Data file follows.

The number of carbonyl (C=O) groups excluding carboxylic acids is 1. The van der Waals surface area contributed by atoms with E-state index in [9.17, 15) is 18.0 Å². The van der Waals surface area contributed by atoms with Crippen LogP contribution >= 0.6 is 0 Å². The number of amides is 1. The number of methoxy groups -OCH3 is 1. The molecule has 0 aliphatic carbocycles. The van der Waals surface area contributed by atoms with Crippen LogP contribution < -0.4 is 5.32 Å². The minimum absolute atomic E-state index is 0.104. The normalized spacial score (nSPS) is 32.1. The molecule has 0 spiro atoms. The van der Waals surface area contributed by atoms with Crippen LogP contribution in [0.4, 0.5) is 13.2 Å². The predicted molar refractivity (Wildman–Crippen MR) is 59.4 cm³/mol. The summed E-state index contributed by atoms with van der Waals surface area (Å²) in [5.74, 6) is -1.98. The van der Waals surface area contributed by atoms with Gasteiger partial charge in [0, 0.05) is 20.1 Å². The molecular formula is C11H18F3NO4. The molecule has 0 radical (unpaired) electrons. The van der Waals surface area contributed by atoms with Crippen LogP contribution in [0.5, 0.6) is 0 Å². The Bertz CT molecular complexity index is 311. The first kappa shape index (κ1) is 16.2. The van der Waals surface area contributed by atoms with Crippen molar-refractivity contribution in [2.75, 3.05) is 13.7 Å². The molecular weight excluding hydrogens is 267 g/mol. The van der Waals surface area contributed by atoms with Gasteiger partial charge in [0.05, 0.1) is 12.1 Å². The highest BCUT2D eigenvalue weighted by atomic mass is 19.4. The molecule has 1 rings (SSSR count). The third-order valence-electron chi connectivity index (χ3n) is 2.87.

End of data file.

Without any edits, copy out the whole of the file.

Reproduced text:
The number of carbonyl (C=O) groups excluding carboxylic acids is 1. The van der Waals surface area contributed by atoms with E-state index in [9.17, 15) is 18.0 Å². The van der Waals surface area contributed by atoms with Crippen LogP contribution >= 0.6 is 0 Å². The number of amides is 1. The number of methoxy groups -OCH3 is 1. The molecule has 0 aliphatic carbocycles. The van der Waals surface area contributed by atoms with Crippen LogP contribution < -0.4 is 5.32 Å². The minimum absolute atomic E-state index is 0.104. The normalized spacial score (nSPS) is 32.1. The molecule has 0 spiro atoms. The van der Waals surface area contributed by atoms with Crippen LogP contribution in [0.4, 0.5) is 13.2 Å². The predicted molar refractivity (Wildman–Crippen MR) is 59.4 cm³/mol. The summed E-state index contributed by atoms with van der Waals surface area (Å²) in [5.74, 6) is -1.98. The van der Waals surface area contributed by atoms with Gasteiger partial charge in [0, 0.05) is 20.1 Å². The molecular formula is C11H18F3NO4. The molecule has 0 radical (unpaired) electrons. The van der Waals surface area contributed by atoms with Crippen LogP contribution in [0.5, 0.6) is 0 Å². The Bertz CT molecular complexity index is 311. The first kappa shape index (κ1) is 16.2. The van der Waals surface area contributed by atoms with Crippen molar-refractivity contribution in [2.75, 3.05) is 13.7 Å². The molecular weight excluding hydrogens is 267 g/mol. The van der Waals surface area contributed by atoms with Gasteiger partial charge in [0.05, 0.1) is 12.1 Å². The highest BCUT2D eigenvalue weighted by atomic mass is 19.4. The molecule has 1 rings (SSSR count). The third-order valence-electron chi connectivity index (χ3n) is 2.87.